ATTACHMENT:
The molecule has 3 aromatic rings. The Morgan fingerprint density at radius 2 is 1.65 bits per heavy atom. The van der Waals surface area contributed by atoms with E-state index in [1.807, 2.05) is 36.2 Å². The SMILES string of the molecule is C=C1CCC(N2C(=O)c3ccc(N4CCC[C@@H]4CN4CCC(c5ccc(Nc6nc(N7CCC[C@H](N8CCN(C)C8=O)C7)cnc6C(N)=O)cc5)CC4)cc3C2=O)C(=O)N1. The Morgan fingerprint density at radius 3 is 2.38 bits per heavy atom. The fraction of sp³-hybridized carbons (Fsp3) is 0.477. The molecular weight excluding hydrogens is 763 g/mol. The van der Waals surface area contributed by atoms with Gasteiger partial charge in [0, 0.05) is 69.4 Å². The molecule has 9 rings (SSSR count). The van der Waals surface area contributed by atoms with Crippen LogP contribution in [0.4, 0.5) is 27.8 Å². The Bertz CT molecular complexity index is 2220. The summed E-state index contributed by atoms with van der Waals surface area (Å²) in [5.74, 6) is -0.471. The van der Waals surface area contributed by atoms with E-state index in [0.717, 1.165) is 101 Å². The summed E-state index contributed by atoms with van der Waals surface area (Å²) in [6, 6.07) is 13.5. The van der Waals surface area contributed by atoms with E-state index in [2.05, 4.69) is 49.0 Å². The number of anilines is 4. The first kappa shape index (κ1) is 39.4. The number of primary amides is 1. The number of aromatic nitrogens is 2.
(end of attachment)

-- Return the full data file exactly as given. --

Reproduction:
The molecule has 3 aromatic rings. The Morgan fingerprint density at radius 2 is 1.65 bits per heavy atom. The van der Waals surface area contributed by atoms with E-state index in [1.807, 2.05) is 36.2 Å². The SMILES string of the molecule is C=C1CCC(N2C(=O)c3ccc(N4CCC[C@@H]4CN4CCC(c5ccc(Nc6nc(N7CCC[C@H](N8CCN(C)C8=O)C7)cnc6C(N)=O)cc5)CC4)cc3C2=O)C(=O)N1. The Morgan fingerprint density at radius 3 is 2.38 bits per heavy atom. The fraction of sp³-hybridized carbons (Fsp3) is 0.477. The molecular weight excluding hydrogens is 763 g/mol. The van der Waals surface area contributed by atoms with Gasteiger partial charge in [0, 0.05) is 69.4 Å². The molecule has 9 rings (SSSR count). The van der Waals surface area contributed by atoms with Crippen LogP contribution in [0.4, 0.5) is 27.8 Å². The Bertz CT molecular complexity index is 2220. The summed E-state index contributed by atoms with van der Waals surface area (Å²) in [5.74, 6) is -0.471. The van der Waals surface area contributed by atoms with E-state index in [0.717, 1.165) is 101 Å². The summed E-state index contributed by atoms with van der Waals surface area (Å²) in [6, 6.07) is 13.5. The van der Waals surface area contributed by atoms with E-state index in [2.05, 4.69) is 49.0 Å². The number of anilines is 4. The first kappa shape index (κ1) is 39.4. The number of primary amides is 1. The number of aromatic nitrogens is 2.